Coronavirus tests performed in labs are the gold standard for accuracy and antigen tests are a fast and inexpensive alternative.
But backers of a third type of test, developed by a Nobel Prize winner using cutting-edge CRISPR technology, say it has the potential to be all three: rapid, accurate and inexpensive.
Although these gene-editing technology tests are still being developed and won’t be ready in the United States this year as the weather cools and demand surges, research groups recently published scientific papers describing them as an appealing alternative as testing shortages persist in the COVID-19 pandemic.
Dr. Jennifer Doudna, a University of California, Berkeley researcher whose pioneering work in CRISPR earned a share of this year’s Nobel Prize in chemistry, said the test can be done quickly and doesn’t require a lab.
“We have a ways to go before CRISPR-based diagnostics reach widespread use, but I believe we’ll see an impact during the current pandemic,” Doudna said. “Because it is simple to adjust these tests to detect other targets, the platform we’re developing now is laying the groundwork to deploy CRISPR for rapid diagnosis during future outbreaks.”
CRISPR, or clustered regularly interspaced short palindromic repeats, is a gene-editing technology studied for a wide range of uses from cancer and sickle cell disease treatments to improved food production.
In 2016, Doudna’s lab developed a way to detect RNA using the technology. Her lab collaborated with Dr. Melanie Ott of San Francisco-based Gladstone Institutes to develop an HIV test, but when the pandemic hit, the researchers focused on developing a coronavirus test.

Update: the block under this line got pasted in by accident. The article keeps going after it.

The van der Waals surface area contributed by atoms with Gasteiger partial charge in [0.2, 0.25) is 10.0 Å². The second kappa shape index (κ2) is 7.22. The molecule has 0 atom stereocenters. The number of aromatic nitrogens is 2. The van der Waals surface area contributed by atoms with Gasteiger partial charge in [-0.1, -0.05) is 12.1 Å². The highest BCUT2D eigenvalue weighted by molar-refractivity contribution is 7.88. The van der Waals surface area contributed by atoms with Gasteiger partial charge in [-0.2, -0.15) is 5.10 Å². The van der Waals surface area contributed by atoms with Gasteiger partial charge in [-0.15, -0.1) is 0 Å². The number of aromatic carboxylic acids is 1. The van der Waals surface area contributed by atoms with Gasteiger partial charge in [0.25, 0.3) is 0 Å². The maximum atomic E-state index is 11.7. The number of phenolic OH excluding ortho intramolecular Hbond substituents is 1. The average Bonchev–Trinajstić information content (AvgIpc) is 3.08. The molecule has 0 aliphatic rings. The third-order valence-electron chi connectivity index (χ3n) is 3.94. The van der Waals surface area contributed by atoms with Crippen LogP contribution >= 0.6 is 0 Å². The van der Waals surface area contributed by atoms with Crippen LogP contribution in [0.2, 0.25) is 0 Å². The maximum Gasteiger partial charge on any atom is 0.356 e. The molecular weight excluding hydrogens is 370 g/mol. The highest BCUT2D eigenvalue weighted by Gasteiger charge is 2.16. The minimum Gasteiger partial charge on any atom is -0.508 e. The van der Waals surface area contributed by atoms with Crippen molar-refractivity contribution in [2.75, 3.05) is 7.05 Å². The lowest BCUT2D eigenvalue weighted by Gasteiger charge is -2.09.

The test recognizes a sequence of RNA in SARS-CoV-2, the coronavirus that causes COVID-19
In an Oct. 12 publication, researchers reported the test yielded results in five minutes and correctly identified five samples from patients with coronavirus. When used with a mobile phone to detect signals generated by the test, the technology could provide a fast, low-cost test outside a laboratory, researchers said in the paper, which was not peer reviewed.
Massachusetts Institute of Technology scientists also are honing a CRISPR-based test that can be used outside a lab. In a New England Journal of Medicine letter published last month, researchers said the test was evaluated at a University of Washington lab using 202 samples with coronavirus and 200 without. The test correctly identified 93.1% of positive samples. The test also had 98.5% specificity, which means it rarely reported false positives.
Feluda, a paper-based CRISPR test named after a fictional India detective, has been cleared by that nation’s drug regulators for commercial launch. But it’s unclear how the Indian conglomerate Tata Group plans to deploy the test in India, which trails only the United States with nearly 7.7 million cases, according to data from Johns Hopkins University.
Image Credit: Ernesto Del Aguila, NHGRI
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